Understand Your Hard Drive
Computers often hold personal and financial information, including:
- account numbers
- license keys or registration numbers for software programs
- addresses and phone numbers
- medical and prescription information
- tax returns
- files created automatically by browsers and operating systems
When you save a file, especially a large one, it is scattered around the hard drive in bits and pieces. When you open a file, the hard drive gathers the bits and pieces and reconstructs them.
When you delete a file, the links to reconstruct the file disappear. But the bits and pieces of the deleted file stay on your computer until they’re overwritten, and they can be retrieved with a data recovery program. To remove data from a hard drive permanently, the hard drive needs to be wiped clean.
Before you clean a hard drive, save the files you want to keep to:
- a USB drive
- a CDRom
- an external hard drive
- a new computer
Check your owner’s manual, the manufacturer’s website, or its customer support service for information on how to save data and transfer it to a new computer.
Utility programs to wipe a hard drive are available both online and in stores where computers are sold. These programs generally are inexpensive; some are available on the internet for free. These programs vary:
- Some erase the entire disk, while others allow you to select files or folders to erase.
- Some overwrite or wipe the hard drive many times, while others overwrite it only once.
Consider using a program that overwrites or wipes the hard drive many times; otherwise, the deleted information could be retrieved. Or remove the hard drive, and physically destroy it.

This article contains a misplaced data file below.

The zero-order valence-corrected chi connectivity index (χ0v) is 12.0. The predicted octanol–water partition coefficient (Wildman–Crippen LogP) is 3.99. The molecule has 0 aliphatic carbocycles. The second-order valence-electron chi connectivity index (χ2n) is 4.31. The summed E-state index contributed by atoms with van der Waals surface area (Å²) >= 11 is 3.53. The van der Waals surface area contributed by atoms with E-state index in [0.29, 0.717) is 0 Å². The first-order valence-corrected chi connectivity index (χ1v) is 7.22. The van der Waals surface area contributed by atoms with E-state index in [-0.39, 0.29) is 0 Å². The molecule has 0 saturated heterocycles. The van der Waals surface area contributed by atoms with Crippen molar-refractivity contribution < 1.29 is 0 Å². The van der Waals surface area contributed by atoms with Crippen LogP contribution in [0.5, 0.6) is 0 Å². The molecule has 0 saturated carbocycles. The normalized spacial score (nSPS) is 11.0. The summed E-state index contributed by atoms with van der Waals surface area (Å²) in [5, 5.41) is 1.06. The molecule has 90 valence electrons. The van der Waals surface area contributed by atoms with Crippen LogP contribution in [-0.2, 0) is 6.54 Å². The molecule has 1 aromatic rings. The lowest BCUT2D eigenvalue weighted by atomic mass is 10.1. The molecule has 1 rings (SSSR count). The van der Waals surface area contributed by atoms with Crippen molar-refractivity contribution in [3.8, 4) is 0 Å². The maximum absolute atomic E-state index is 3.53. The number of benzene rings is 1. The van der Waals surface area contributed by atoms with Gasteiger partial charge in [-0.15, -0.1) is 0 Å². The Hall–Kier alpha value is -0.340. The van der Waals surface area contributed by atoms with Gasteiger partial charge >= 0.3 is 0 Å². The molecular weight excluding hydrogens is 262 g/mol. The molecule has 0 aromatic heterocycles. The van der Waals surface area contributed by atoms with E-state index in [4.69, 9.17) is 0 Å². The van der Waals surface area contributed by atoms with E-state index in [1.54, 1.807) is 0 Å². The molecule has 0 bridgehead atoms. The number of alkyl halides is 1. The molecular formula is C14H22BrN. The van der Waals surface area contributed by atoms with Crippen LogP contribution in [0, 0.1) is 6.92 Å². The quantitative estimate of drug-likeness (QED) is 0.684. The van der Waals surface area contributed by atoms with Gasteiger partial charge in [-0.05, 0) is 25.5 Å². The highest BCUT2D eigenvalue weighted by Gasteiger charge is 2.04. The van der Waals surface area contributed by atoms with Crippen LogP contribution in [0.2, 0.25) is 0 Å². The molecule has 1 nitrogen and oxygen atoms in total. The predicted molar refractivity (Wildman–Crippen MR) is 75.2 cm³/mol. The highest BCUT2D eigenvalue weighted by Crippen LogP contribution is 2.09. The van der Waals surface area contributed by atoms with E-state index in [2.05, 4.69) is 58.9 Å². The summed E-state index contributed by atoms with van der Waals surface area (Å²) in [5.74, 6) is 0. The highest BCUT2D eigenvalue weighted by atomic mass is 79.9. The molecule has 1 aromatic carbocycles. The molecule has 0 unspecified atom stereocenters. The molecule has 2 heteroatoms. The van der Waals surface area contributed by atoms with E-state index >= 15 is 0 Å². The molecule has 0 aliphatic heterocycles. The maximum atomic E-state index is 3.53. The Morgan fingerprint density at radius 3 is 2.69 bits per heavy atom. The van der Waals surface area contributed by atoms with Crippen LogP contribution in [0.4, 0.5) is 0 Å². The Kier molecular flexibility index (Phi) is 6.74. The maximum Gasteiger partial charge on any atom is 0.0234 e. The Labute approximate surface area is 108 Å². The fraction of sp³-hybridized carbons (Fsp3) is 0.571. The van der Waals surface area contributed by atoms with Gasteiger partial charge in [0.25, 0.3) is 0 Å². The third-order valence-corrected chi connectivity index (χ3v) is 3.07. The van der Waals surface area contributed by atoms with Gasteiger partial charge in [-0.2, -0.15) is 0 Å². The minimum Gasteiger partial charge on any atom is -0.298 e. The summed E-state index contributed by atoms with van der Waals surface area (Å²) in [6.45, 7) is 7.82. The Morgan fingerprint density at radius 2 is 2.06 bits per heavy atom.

If you use your home or personal computer for business purposes, check with your employer about how to manage the information on your computer that’s business-related. The law requires businesses to follow data security and disposal requirements for certain information that’s related to customers.
Many computer manufacturers have programs to recycle computers and components. Check their websites or call their toll-free numbers for more information. The Environmental Protection Agency (EPA) has information about electronic product recycling programs. Your local community may have a recycling program, too. Check with your county or local government, including the local landfill office for regulations.
Many organizations collect old computers and donate them to charities.
Some people and organizations buy old computers. Check online.
Remember, most computer equipment contains hazardous materials that don’t belong in a landfill. For example, many computers have heavy metals that can contaminate the earth. The EPA recommends that you check with your local health and sanitation agencies for ways to dispose of electronics safely.